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A new environmental policy for Euro Football Championships 2016


Popular, visible and iconic, major cultural and sporting events are also eagerly awaited and judged on their environmental policies. With one year to go until the European Football Championships are held in France in the summer of 2016, UEFA (Union of European Football Associations) has set out its plan for a “green” Euros. Here is a roundup of the announcements.

How do you make the Euros “green” and build on the progress made at previous tournaments in 2008 and 2012? This is an important issue for the UEFA, European football’s governing body, which announced its objectives and key policies in this area in Paris in June, with the aim of achieving ISO 201221 certification, which recognises “sustainable” events.
Commitments related to transport feature heavily on the plans put forward by the UEFA: whether used by fans, officials or logistics, transport is responsible for a large proportion of the event’s greenhouse gas (GHG) emissions. More generally, it often represents 50% of a major sporting event’s environmental footprint. The UEFA says that it wants to promote and strengthen the public transport system, including the railways, as well as the concept of carpooling, to reduce the number of people using individual vehicle transport and air travel.
The organisation has also committed to a “carbon offset” scheme, through which it will use the Climate Friendly organisation to finance a wind farm project in New Caledonia .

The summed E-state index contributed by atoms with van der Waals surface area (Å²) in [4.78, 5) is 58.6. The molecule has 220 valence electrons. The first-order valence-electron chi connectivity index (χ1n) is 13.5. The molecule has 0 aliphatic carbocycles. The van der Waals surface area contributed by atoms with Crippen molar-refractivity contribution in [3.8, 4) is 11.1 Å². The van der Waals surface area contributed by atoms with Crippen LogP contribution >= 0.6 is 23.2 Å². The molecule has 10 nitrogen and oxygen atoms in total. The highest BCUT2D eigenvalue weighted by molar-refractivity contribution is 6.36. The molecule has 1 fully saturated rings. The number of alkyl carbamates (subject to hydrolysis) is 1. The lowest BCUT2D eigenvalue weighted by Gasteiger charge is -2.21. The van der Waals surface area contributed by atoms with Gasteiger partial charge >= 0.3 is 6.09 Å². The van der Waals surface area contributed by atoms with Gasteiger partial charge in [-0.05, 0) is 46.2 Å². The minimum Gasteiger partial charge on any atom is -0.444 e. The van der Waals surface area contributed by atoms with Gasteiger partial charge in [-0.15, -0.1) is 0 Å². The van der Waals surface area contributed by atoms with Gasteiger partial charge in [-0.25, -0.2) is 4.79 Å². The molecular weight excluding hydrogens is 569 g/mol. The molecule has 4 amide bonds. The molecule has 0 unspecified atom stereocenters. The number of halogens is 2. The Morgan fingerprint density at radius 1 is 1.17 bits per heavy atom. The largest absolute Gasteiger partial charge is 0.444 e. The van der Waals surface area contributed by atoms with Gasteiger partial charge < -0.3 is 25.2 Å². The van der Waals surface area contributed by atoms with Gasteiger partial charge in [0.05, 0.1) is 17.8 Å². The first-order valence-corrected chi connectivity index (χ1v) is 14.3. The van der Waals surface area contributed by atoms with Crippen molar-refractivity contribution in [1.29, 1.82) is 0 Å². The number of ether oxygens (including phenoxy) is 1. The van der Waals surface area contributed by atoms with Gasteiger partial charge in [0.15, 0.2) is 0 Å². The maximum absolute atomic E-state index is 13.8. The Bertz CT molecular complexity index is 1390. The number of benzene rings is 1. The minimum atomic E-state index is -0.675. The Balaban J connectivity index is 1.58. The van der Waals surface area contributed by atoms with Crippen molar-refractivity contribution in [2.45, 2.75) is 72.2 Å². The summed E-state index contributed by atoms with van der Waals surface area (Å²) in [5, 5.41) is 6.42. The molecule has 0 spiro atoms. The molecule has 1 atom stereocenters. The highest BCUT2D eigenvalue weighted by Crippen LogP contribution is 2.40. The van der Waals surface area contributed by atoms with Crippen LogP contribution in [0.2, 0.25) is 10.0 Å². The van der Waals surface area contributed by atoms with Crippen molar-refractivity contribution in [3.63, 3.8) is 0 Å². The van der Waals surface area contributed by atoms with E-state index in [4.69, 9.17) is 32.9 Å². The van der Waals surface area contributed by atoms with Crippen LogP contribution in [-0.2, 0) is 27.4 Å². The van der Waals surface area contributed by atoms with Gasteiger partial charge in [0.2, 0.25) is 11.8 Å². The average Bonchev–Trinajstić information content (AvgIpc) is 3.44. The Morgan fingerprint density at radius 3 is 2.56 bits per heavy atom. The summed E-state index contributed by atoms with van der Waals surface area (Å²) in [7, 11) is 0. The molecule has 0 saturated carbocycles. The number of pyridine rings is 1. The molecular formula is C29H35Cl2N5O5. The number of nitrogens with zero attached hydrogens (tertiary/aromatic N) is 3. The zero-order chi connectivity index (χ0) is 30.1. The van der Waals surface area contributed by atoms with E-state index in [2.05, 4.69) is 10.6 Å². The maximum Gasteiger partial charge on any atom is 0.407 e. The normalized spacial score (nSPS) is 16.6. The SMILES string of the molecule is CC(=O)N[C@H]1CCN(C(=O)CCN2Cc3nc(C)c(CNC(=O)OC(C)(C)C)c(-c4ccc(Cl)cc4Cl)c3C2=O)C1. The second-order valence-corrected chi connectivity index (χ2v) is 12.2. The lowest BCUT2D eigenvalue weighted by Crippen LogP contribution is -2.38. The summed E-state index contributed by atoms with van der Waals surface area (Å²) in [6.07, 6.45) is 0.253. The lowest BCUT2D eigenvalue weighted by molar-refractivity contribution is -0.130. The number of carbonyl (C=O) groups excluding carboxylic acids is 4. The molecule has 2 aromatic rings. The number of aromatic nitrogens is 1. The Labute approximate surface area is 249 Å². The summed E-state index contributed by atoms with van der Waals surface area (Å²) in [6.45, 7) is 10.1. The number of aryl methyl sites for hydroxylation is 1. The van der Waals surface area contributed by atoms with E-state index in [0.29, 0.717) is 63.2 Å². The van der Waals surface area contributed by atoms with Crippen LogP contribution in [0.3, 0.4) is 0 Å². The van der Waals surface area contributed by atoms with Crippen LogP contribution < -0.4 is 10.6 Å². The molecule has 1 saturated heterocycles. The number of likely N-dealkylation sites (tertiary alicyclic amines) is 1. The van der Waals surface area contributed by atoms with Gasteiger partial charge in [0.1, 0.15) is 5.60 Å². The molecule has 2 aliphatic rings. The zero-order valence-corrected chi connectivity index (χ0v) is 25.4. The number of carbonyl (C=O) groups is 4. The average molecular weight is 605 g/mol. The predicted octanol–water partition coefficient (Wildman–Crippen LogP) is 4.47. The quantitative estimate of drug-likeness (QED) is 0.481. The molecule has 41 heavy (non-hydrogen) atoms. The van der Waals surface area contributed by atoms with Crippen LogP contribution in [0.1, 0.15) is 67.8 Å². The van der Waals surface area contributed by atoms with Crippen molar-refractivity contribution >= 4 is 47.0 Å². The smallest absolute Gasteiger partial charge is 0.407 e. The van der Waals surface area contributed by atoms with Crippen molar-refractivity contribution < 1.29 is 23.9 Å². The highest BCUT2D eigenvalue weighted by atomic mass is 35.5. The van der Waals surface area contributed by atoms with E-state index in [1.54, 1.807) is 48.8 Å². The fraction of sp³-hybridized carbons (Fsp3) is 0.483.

The UEFA’s commitments also include optimising the use of resources, such as water and energy, and promoting renewable energy, although precise details of the measures have not yet been published.

Credits: UEFA

The UEFA is also planning a specific strategy for communication with supporters and the general public: it has announced the installation of an eco-calculator on its website, which will enable supporters to estimate the carbon footprint of their journeys during the tournament.

A review of the actions taken will be carried out in autumn 2016.
Click here for details of the key commitments announced.

Beyond Euro 2016 – a “sustainable” trend

Euro 2016 is not the first event to commit to such a process. There are numerous previous examples in the fields of both sport and music. Festivals have even been created with this ambition, such as “We Love Green”, held annually in France: this “eco-friendly” and “eco-designed” festival created a “green charter” to formalise its environmental commitments: no plastic bottles; use of photovoltaic energy for stage lighting, etc.

The city of London was commended for its environmental policy when organising the 2012 Olympic Games. For the first time in the history of the Games, a sustainable development plan was integrated from the event planning stage: among the initiatives put in place were the monitoring of the event’s carbon footprint, waste reduction and the development of a “Zero Waste Games” policy (encouraging recycling and waste recovery, without landfilling, etc.), and construction using certified timber.